Question 3 (b): Explaining social, political, economic impact of the findings on Aboriginal people

Just after the passage of this report, there were traumatic reactions from people, especially aboriginal groups. As per the Article 31 of this report, rights of self-determinism have been provided to the indigenous people, which also mention that they have rights to govern their local matters. Moreover, children detached for their families named as the “Stolen Generation”, who would have the right to determine their own activities. Aboriginal people would also be able to access over every service as per their choice (Hall & Fenelon, 2015). Political spectrum of the nation has chosen the stances of dignity, hope, and respect to maintain a relationship with the aboriginal people. A socioeconomic crisis was also recognized in the report, which showed that children from the stolen generation received a proper education and thus a program namely “Move ahead” has been launched for educating them and monetary compensation has been provided (Razack, 2015). However, as per the reports of ABC news, even after such rigorous proposals made in the “Bring them home” report about anti-racism activities, Australia tends to continue the practices of racism even now and the rate of experiencing racial behavior went up from 31% to 45% (Wood, 2016).

https://lh3.googleusercontent.com/5oQtnWL7_kEgZpq_N93YrLASt64Sbt_F2Cqy-cJI-N2SfZXF_IxmNb2u6XbqjqZo0RYAvc6NFA5DDnbDGra44anzuKe7_u6wAOpMKvLDkj0fu3NhdeysUoacxG6kjOrf0WLeMOmu

Figure 1: Rise of racial behavior even after rights of self-determinism

(Source: Wood, 2016)

Question 4: Describing the event of 13th February 2008

On 13th February 2008, the nation was moved with the tears of Prime Minister Kevin Rudd, which is historically remembered as the “apology day for the stolen generations”. After the delivered reports of “Bringing them home”, finally the Prime Minister said “Sorry” to the lost and deprived people. The day is still celebrated as the “National apology day” in Australia (Waamh.org.au, 2017).

Gauging the impacts of this event on Aboriginal groups

Hearing finally an apology for the policy implemented on social media was an utter satisfactory state for the aboriginals. The apology followed a proposal for closing the gap between aboriginal and non-aboriginal people of Australia and develops welfare policies for them. This led to the development of mutual respect among all the people considering aboriginal people as the prior concern (Treloar et al. 2014, p.370).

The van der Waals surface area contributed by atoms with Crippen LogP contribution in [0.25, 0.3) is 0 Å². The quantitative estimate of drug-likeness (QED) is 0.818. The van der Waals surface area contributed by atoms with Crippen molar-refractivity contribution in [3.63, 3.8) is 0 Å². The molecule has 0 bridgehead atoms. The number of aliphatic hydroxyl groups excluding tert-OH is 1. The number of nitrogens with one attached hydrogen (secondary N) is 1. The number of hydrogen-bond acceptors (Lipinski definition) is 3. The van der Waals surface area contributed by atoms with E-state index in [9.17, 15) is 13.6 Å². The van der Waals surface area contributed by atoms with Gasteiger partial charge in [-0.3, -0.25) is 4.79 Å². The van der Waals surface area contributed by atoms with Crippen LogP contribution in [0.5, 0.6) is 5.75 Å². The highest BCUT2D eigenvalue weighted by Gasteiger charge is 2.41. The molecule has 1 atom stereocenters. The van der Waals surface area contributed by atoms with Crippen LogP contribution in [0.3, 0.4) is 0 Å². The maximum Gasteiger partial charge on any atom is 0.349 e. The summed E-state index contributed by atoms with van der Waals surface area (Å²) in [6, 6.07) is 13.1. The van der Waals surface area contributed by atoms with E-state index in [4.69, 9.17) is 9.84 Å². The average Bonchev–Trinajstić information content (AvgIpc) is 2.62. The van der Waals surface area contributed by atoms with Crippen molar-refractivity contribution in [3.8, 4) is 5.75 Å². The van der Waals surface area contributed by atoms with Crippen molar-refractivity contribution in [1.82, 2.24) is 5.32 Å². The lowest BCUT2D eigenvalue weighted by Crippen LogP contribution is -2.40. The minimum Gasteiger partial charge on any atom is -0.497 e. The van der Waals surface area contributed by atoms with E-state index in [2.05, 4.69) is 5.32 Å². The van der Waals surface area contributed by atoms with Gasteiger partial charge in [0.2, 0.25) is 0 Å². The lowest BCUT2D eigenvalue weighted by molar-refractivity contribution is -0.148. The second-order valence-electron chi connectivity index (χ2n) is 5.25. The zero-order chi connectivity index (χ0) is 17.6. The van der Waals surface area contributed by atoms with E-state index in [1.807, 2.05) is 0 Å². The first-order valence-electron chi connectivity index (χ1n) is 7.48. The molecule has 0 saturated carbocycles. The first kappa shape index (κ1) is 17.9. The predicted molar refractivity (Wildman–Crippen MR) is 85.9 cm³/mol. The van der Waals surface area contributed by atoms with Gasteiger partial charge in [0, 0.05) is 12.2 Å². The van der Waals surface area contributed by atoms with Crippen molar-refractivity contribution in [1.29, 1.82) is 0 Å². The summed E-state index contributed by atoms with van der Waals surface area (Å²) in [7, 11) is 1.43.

However, as per the reports of The Guardian, the factual reality does not reflect the proposed changes in the “apology day”. As of 2017, 81.4% of indigenous expenditures were actually used for mainstream purposes. It also has been outlined that among 339 recommendations by the Royal Commission, only 10 recommendations have been used till now from 1991 (Theguardian.com, 2017).

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Figure 2: Developmental procedures proposed vs. the number of processes used till now

(Source: Theguardian.com, 2017)

Question 5: Brief explanation of the barriers faced by Aboriginal people while placing their children in early childcare

Some of the significant barriers faced by early childhood care for participating in early childhood care are the location of care centers, cost of access; culture and communication (refer to appendix 1).

Location

Most of the services were present in the mainstream areas consisting mainstream people, where the potential barrier was the access to the care center via transport mediums. Due to cost and accessibility, aboriginal families refrained from taking early childhood care services (Barnhardt, 2014).

Cost

According to Barnhardt (2014), due to poor economic conditions of aboriginal people, families faced hardships to opt for early child care services. It has also been ascertained that majority of indigenous people had to the idea of child care funding initiatives or services.

Culture and communication

As stated earlier, most of the early childhood care services were provided by mainstream people, which obviously had a higher chance of cultural clashes. Moreover, mainstream people also faced hardship to educate Aboriginal people due to communication differences, which also acted as a barrier (Parker & Milroy, 2014).

Question 6 (a): Listing three factors behind the ill health and common diseases of Aboriginal or Torres Strait Islander people

Socioeconomic factors

Less than half of the Aboriginal people have actually attended the higher level education due to the financial crisis. Due to lack of people education, most of the people do not even know about the early diagnosis, which eventually leads to a health crisis. The employment rate of the remote areas was of 43% as of 2016 and the very remote area was as low as 32%, which obviously is a potential reason behind the health crisis of aboriginal people (Smylie & Firestone, 2016).

Remoteness

Remote areas of Australia have a problem, of poor healthcare access and poor behavior towards the people of remote areas. As per the indications of WHO, poor health and ill practices increased with the remoteness of the areas, which signify the barrier clearly. Moreover, longer waiting time in healthcare centers and poor behavior towards the people living in the remote areas also fuel up the position of health crisis among Aboriginals (Bennett, 2015).

Nutrition